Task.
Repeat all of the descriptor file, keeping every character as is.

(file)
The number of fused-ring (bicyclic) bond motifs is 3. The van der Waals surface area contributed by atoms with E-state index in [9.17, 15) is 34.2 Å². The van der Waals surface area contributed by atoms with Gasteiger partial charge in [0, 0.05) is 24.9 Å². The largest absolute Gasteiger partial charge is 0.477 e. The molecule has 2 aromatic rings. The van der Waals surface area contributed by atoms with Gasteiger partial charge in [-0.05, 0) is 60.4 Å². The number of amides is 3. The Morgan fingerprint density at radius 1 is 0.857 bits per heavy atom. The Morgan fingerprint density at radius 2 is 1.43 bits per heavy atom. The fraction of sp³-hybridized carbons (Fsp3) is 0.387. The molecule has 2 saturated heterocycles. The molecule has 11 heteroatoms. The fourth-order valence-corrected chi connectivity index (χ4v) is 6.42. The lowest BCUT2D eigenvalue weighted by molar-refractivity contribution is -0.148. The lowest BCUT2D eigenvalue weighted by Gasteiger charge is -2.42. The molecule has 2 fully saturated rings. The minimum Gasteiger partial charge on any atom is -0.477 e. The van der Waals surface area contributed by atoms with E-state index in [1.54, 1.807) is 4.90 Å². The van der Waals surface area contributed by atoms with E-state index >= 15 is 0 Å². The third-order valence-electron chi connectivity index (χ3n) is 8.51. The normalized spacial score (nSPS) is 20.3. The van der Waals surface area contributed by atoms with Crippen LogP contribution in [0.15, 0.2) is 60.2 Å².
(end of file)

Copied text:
The number of fused-ring (bicyclic) bond motifs is 3. The van der Waals surface area contributed by atoms with E-state index in [9.17, 15) is 34.2 Å². The van der Waals surface area contributed by atoms with Gasteiger partial charge in [0, 0.05) is 24.9 Å². The largest absolute Gasteiger partial charge is 0.477 e. The molecule has 2 aromatic rings. The van der Waals surface area contributed by atoms with Gasteiger partial charge in [-0.05, 0) is 60.4 Å². The number of amides is 3. The Morgan fingerprint density at radius 1 is 0.857 bits per heavy atom. The Morgan fingerprint density at radius 2 is 1.43 bits per heavy atom. The fraction of sp³-hybridized carbons (Fsp3) is 0.387. The molecule has 2 saturated heterocycles. The molecule has 11 heteroatoms. The fourth-order valence-corrected chi connectivity index (χ4v) is 6.42. The lowest BCUT2D eigenvalue weighted by molar-refractivity contribution is -0.148. The lowest BCUT2D eigenvalue weighted by Gasteiger charge is -2.42. The molecule has 2 fully saturated rings. The minimum Gasteiger partial charge on any atom is -0.477 e. The van der Waals surface area contributed by atoms with E-state index in [1.54, 1.807) is 4.90 Å². The van der Waals surface area contributed by atoms with E-state index >= 15 is 0 Å². The third-order valence-electron chi connectivity index (χ3n) is 8.51. The normalized spacial score (nSPS) is 20.3. The van der Waals surface area contributed by atoms with Crippen LogP contribution in [0.15, 0.2) is 60.2 Å².